Robot creates its own spray foam body then starts walking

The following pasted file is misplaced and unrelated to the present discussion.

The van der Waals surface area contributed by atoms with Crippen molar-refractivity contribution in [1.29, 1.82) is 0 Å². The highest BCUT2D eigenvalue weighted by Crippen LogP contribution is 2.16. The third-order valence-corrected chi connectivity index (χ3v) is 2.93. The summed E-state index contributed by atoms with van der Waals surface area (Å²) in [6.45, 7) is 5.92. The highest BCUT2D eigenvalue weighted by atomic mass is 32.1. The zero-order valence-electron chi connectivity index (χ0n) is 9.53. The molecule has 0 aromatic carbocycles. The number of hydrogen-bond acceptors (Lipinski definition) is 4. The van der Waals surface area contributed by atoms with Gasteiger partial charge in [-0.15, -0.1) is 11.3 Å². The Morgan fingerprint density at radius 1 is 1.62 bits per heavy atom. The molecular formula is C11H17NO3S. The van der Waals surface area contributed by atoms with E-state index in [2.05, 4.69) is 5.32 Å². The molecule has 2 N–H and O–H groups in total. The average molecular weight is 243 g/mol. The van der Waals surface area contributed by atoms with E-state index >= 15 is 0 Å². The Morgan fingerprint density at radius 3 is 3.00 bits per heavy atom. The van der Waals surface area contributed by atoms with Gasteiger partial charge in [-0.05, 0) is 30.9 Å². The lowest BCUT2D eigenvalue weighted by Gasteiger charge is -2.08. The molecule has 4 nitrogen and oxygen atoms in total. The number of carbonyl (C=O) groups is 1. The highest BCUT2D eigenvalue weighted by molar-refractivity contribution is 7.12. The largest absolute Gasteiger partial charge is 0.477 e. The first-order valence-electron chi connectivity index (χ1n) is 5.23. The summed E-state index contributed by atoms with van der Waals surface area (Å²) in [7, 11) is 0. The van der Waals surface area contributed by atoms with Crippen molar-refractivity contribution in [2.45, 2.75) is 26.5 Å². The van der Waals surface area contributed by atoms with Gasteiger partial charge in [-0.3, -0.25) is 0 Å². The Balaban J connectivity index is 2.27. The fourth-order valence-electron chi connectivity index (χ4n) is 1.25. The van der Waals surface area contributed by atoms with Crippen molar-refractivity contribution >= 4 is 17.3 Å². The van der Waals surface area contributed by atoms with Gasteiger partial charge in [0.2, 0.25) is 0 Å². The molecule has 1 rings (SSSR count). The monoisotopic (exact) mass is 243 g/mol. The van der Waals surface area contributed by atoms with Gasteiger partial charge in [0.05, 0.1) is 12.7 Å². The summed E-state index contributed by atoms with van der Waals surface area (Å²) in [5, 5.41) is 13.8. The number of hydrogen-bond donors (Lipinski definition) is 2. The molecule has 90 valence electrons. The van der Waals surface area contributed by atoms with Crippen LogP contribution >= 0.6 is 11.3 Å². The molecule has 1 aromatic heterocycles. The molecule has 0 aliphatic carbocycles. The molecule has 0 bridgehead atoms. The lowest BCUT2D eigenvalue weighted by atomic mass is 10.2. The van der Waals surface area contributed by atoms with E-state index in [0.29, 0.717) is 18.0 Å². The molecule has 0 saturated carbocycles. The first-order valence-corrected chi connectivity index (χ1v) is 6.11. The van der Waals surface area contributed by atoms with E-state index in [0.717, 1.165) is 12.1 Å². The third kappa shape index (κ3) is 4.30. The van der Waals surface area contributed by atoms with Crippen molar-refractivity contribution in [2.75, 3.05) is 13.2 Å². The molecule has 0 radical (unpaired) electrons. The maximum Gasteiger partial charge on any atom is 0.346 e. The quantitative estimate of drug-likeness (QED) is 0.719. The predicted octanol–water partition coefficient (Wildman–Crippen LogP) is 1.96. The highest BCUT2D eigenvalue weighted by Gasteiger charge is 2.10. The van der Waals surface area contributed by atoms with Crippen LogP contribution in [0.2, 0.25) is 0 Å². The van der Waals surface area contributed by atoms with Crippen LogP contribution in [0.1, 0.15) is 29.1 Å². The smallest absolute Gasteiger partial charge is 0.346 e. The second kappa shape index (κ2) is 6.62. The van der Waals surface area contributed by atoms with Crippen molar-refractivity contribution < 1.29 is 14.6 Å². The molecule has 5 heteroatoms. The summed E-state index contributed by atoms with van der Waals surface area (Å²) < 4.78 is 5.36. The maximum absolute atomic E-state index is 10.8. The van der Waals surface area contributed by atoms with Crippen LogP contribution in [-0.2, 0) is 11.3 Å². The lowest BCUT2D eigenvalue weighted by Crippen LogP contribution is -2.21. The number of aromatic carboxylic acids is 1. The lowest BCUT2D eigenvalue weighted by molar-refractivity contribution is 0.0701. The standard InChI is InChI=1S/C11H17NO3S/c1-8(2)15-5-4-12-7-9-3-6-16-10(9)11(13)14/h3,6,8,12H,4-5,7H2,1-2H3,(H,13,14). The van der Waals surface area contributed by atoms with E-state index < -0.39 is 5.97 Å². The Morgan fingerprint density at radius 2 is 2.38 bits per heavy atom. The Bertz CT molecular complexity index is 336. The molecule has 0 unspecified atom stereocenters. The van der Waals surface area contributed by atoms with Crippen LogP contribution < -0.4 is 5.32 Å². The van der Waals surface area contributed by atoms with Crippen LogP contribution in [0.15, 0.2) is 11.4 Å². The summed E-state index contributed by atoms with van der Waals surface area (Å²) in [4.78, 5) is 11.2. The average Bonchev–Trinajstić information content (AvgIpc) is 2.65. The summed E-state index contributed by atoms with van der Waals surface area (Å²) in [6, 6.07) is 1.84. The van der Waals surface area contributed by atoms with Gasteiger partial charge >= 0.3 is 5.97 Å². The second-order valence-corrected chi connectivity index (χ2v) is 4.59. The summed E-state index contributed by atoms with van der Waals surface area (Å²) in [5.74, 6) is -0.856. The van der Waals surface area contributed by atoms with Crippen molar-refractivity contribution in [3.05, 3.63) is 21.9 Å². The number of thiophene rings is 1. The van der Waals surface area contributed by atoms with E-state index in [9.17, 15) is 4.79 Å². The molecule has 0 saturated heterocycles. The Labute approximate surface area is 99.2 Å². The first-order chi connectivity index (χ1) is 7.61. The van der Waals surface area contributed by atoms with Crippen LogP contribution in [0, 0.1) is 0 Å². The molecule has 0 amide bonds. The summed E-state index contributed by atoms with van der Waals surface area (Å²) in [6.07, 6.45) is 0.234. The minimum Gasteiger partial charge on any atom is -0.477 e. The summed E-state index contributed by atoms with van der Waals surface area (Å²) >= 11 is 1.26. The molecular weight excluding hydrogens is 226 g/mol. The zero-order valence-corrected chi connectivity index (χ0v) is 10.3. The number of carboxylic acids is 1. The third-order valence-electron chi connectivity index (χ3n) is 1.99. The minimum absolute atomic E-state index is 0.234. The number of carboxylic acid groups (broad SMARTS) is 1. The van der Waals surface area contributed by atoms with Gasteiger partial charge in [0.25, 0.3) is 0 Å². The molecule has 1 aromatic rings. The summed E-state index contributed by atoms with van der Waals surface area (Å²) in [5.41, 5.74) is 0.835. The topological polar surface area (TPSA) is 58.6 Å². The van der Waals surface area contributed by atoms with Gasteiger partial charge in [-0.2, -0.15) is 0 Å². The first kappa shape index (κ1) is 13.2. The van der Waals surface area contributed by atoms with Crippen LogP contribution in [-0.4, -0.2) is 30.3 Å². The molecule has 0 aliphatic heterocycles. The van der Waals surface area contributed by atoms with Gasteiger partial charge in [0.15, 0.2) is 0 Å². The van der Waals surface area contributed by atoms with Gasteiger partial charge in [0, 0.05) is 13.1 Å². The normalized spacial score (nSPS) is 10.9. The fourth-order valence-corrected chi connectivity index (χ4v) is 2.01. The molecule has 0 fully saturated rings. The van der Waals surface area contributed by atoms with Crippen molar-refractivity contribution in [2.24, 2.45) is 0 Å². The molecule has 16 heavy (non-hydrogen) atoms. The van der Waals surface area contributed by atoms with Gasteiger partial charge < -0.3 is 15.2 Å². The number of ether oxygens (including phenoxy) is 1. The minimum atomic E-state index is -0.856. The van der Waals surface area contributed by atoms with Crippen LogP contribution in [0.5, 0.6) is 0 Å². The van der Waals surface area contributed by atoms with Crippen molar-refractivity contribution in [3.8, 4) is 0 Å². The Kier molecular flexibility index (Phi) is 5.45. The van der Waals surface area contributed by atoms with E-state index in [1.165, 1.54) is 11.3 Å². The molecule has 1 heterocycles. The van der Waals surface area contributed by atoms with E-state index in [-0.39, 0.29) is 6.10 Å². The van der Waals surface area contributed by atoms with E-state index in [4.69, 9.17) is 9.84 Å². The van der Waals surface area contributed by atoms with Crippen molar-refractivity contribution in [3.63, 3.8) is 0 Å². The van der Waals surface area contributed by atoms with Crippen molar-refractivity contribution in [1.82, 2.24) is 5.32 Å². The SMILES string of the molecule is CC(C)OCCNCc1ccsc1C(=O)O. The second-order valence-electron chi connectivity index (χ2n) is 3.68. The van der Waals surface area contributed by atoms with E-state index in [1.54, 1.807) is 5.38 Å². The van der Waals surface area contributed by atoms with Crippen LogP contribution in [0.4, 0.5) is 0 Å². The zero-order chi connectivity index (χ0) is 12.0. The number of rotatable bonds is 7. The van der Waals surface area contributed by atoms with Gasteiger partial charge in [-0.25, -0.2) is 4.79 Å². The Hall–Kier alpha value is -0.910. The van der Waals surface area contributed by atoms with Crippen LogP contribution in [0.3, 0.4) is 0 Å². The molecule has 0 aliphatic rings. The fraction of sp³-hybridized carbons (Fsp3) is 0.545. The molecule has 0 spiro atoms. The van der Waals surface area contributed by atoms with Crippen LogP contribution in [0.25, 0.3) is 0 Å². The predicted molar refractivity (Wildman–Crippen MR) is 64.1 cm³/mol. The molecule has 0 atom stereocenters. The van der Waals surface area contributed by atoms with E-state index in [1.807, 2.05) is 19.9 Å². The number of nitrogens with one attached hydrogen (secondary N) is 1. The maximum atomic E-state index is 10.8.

first_imgA team at the University of Pennsylvania is experimenting with something called foam synthesis, the process of creating solid foam “body parts” from a compact spray package. It could create a new generation of self-forming robots.Students and researchers working out of the Modular Robotics Laboratory at the university looked at the fact that traditional robotics development was problem based. Meaning you had a group of experts eyeball a task to be done, then work with engineers to create a robot for that specific purpose.Development like that is static, and the robot is used just for that purpose and nothing else. What about situations where you cannot predict what problems need to be overcome? This is where the foam synthesis enters in, and the team’s creation of the Foambot .Without going into the deep technical speak that the team uses to explain the Foambot, it is a pretty simple thing to understand. Basically, there are 4 (or more) modules, plus a parent robot armed with spray foam. The operator can assess what shape the robot needs to be to fit the task and then use the foam spray to create the appropriately-shaped parts around each module. As the foam builds up it hardens, allowing for the creation of limbs that are connected to each other in a makeshift foam body. Combine that process with movement, and you have a robot that can change shape and then travel over or through different terrain and obstacles.The clever bit isn’t just the use of foam to create structures, though. The robot has software on board that analyses how the modules are positioned and where the joints are. It then uses that information to figure out how to make it move efficiently.This method allows the ultimate in flexibility since the robot can be designed on the fly, making it useful for the situation the operator is in. The video below shows the team creating both a four legged robot, and a worm/snake out of the hardened foam.More at University of Penn Modlab, via New Scientistlast_img read more